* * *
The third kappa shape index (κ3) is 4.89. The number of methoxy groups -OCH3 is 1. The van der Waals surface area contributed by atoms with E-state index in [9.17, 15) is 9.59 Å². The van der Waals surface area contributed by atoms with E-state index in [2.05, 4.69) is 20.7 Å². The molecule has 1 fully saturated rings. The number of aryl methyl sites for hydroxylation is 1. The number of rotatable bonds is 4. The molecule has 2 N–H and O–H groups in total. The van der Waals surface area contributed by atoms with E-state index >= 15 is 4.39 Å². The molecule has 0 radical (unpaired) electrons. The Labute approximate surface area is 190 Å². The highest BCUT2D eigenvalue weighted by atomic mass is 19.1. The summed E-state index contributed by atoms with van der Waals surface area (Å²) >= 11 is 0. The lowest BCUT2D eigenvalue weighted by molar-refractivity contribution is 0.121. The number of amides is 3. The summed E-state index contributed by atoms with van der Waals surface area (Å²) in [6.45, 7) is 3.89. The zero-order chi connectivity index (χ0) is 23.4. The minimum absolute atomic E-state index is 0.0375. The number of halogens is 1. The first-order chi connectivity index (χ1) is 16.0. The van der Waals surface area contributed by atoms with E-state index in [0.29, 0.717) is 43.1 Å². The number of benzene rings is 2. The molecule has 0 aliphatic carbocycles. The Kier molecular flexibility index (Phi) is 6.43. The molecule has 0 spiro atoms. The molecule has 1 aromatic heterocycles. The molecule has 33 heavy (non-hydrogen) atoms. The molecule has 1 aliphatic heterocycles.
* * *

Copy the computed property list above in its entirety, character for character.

The third kappa shape index (κ3) is 4.89. The number of methoxy groups -OCH3 is 1. The van der Waals surface area contributed by atoms with E-state index in [9.17, 15) is 9.59 Å². The van der Waals surface area contributed by atoms with E-state index in [2.05, 4.69) is 20.7 Å². The molecule has 1 fully saturated rings. The number of aryl methyl sites for hydroxylation is 1. The number of rotatable bonds is 4. The molecule has 2 N–H and O–H groups in total. The van der Waals surface area contributed by atoms with E-state index >= 15 is 4.39 Å². The molecule has 0 radical (unpaired) electrons. The Labute approximate surface area is 190 Å². The highest BCUT2D eigenvalue weighted by atomic mass is 19.1. The summed E-state index contributed by atoms with van der Waals surface area (Å²) >= 11 is 0. The lowest BCUT2D eigenvalue weighted by molar-refractivity contribution is 0.121. The number of amides is 3. The summed E-state index contributed by atoms with van der Waals surface area (Å²) in [6.45, 7) is 3.89. The zero-order chi connectivity index (χ0) is 23.4. The minimum absolute atomic E-state index is 0.0375. The number of halogens is 1. The first-order chi connectivity index (χ1) is 16.0. The van der Waals surface area contributed by atoms with E-state index in [0.29, 0.717) is 43.1 Å². The number of benzene rings is 2. The molecule has 0 aliphatic carbocycles. The Kier molecular flexibility index (Phi) is 6.43. The molecule has 0 spiro atoms. The molecule has 1 aromatic heterocycles. The molecule has 33 heavy (non-hydrogen) atoms. The molecule has 1 aliphatic heterocycles.